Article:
from his companions to avoid foolish altercations with inexperienced
players. Even in fighting Jack was fastidious, and did not like to
have his stomach for a real difficulty distended and vitiated by
small preliminary indulgences.
He was just emerging from the wood into the highroad when a buggy
dashed past him, containing a man and a woman. The woman wore a
thick veil; the man was almost undistinguishable from dust. The
glimpse was momentary, but dislike has a keen eye, and in that
glimpse Mr. Hamlin recognized Van Loo. The situation was equally
clear. The bent heads and averted faces, the dust collected in the
heedlessness of haste, the early hour,--indicating a night-long
flight,--all made it plain to him that Van Loo was running away
with some woman. Mr. Hamlin had no moral scruples, but he had the
ethics of a sportsman, which he knew Mr. Van Loo was not. Whether
the woman was an innocent schoolgirl or an actress, he was
satisfied that Van Loo was doing a mean thing meanly. Mr. Hamlin
also had a taste for mischief, and whether the woman was or was not
fair game, he knew that for HIS purposes Van Loo was. With the
greatest cheerfulness in the world he wheeled his horse and
cantered after them.
They were evidently making for the Divide and a fresh horse, or to
take the coach due an hour later. It was Mr. Hamlin's present
object to circumvent this, and, therefore, it was quite in his way
to return. Incidentally, however, the superior speed of his horse
gave him the opportunity of frequently lunging towards them at a
furious pace, which had the effect of frantically increasing their
own speed, when he would pull up with a silent laugh before he was
fairly discovered, and allow the sound of his rapid horse's hoofs
to die out. In this way he amused himself until the straggling
town of the Divide came in sight, when, putting his spurs to his
horse again, he managed, under pretense of the animal becoming
ungovernable, to twice "cross the bows" of the fugitives,
compelling them to slacken speed. At the second of these passages
Van Loo apparently lost prudence, and slashing out with his whip,
the lash caught slightly on the counter of Hamlin's horse. Mr.
Hamlin instantly acknowledged it by lifting his hat gravely, and
speeded on to the hotel, arriving at the steps and throwing himself
from the saddle exactly as the buggy drove up. With characteristic
audacity, he actually assisted the frightened and eager woman to
alight and run into the hotel. But in this action her veil was
accidentally lifted. Mr. Hamlin instantly recognized the pretty
woman who had been pointed out to him in San Francisco as Mrs.
Barker, the wife of one of the partners whose fortunes had
interested him five years ago. It struck him that this was an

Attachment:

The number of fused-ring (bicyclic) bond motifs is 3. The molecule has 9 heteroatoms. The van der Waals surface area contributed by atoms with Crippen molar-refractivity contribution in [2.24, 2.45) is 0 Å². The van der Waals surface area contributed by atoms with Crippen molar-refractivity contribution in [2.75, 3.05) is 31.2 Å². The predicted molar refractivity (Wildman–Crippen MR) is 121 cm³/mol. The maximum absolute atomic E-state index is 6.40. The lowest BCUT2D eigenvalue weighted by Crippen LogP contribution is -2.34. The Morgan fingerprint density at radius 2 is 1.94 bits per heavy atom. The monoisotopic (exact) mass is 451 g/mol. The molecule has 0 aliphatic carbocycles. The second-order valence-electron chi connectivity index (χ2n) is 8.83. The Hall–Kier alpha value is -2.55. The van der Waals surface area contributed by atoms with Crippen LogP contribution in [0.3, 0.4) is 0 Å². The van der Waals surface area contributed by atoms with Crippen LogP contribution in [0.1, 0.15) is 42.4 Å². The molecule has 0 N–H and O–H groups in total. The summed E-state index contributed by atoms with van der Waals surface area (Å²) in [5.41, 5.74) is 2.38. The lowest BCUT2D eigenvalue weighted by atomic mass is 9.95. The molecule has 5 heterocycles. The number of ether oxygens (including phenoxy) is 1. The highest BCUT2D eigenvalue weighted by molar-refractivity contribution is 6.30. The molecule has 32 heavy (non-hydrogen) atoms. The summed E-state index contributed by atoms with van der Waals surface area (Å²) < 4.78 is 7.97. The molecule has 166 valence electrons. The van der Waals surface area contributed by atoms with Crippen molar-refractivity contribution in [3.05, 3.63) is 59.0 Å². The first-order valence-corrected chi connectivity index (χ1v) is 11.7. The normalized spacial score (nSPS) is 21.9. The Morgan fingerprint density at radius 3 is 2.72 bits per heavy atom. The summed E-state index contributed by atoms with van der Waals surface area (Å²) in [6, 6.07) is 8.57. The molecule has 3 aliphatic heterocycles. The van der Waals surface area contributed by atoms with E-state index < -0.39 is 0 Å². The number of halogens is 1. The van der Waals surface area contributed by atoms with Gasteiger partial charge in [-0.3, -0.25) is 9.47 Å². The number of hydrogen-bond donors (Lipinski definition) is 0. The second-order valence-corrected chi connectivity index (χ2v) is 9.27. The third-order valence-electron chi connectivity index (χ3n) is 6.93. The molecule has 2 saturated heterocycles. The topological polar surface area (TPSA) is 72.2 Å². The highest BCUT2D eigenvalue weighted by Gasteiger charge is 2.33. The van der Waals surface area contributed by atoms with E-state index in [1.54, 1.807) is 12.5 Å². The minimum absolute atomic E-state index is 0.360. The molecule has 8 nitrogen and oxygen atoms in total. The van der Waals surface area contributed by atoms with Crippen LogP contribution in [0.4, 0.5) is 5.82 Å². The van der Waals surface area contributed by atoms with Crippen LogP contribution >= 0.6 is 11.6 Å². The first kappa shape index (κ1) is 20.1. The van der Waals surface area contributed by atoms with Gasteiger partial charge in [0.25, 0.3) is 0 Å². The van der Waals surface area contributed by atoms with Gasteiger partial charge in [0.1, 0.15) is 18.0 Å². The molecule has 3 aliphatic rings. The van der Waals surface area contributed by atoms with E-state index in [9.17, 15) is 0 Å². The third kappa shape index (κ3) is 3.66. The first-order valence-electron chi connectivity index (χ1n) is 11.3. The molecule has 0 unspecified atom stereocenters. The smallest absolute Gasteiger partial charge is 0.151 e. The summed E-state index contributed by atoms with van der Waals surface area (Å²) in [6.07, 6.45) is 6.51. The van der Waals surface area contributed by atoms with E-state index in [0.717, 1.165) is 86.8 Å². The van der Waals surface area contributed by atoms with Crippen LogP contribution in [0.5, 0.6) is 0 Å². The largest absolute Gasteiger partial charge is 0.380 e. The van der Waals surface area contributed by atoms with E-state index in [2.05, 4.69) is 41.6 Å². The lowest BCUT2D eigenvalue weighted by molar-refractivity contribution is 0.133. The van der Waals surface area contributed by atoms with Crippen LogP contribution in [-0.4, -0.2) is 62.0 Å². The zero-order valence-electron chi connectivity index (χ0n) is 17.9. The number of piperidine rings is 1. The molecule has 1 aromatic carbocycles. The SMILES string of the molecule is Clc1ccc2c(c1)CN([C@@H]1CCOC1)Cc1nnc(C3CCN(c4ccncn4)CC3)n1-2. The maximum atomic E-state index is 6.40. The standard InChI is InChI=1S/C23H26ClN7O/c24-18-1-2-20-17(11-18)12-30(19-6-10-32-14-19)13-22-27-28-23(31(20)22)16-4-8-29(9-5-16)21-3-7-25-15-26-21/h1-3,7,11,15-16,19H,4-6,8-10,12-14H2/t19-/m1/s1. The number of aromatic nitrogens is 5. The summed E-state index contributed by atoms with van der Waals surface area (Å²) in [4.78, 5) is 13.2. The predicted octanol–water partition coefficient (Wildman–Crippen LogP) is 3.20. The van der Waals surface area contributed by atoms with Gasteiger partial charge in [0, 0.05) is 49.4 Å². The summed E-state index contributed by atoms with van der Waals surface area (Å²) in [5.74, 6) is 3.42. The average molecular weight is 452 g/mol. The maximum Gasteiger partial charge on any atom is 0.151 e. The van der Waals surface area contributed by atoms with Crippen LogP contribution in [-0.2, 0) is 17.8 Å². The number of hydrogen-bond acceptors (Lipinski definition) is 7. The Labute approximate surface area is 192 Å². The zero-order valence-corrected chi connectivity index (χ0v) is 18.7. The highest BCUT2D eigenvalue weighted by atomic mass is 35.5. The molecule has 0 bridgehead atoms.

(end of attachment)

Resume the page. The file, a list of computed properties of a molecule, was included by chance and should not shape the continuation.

additional reason for his interference on Barker's account,
although personally he could not conceive why a man should ever try
to prevent a woman from running away from him. But then Mr.
Hamlin's personal experiences had been quite the other way.
It was enough, however, to cause him to lay his hand lightly on Van
Loo's arm as the latter, leaping down, was about to follow Mrs.
Barker into the hotel. "You'll have time enough now," said Hamlin.
"Time for what?" said Van Loo savagely.
"Time to apologize for having cut my horse with your whip," said
Jack sweetly. "We don't want to quarrel before a woman."
"I've no time for fooling!" said Van Loo, endeavoring to pass.
But Jack's hand had slipped to Van Loo's wrist, although he still
smiled cheerfully. "Ah! Then you DID mean it, and you propose to
give me satisfaction?"
Van Loo paled slightly; he knew Jack's reputation as a duelist.
But he was desperate. "You see my position," he said hurriedly.
"I'm in a hurry; I have a lady with me. No man of honor"--
"You do me wrong," interrupted Jack, with a pained expression,--
"you do, indeed. You are in a hurry--well, I have plenty of time.
If you cannot attend to me now, why I will be glad to accompany you
and the lady to the next station. Of course," he added, with a
smile, "at a proper distance, and without interfering with the
lady, whom I am pleased to recognize as the wife of an old friend.
It would be more sociable, perhaps, if we had some general
conversation on the road; it would prevent her being alarmed. I
might even be of some use to YOU. If we are overtaken by her
husband on the road, for instance, I should certainly claim the
right to have the first shot at you. Boy!" he called to the
hostler, "just sponge out Pancho's mouth, will you, to be ready
when the buggy goes?" And, loosening his grip of Van Loo's wrist,
he turned away as the other quickly entered the hotel.
But Mr. Van Loo did not immediately seek Mrs. Barker. He had
already some experience of that lady's nerves and irascibility on
the drive, and had begun to see his error in taking so dangerous an
impediment to his flight from the country. And another idea had
come to him. He had already effected his purpose of compromising
her with him in that flight, but it was still known only to few.
If he left her behind for the foolish, doting husband, would not
that devoted man take her back to avoid a scandal, and even forbear
to pursue HIM for his financial irregularities? What were twenty
thousand dollars of Mrs. Barker's money to the scandal of Mrs.
Barker's elopement? Again, the failure to realize the forgery had
left him safe, and Barker was sufficiently potent with the bank and
Demorest to hush up that also. Hamlin was now the only obstacle to
his flight; but even he would scarcely pursue HIM if Mrs. Barker
were left behind. And it would be easier to elude him if he did.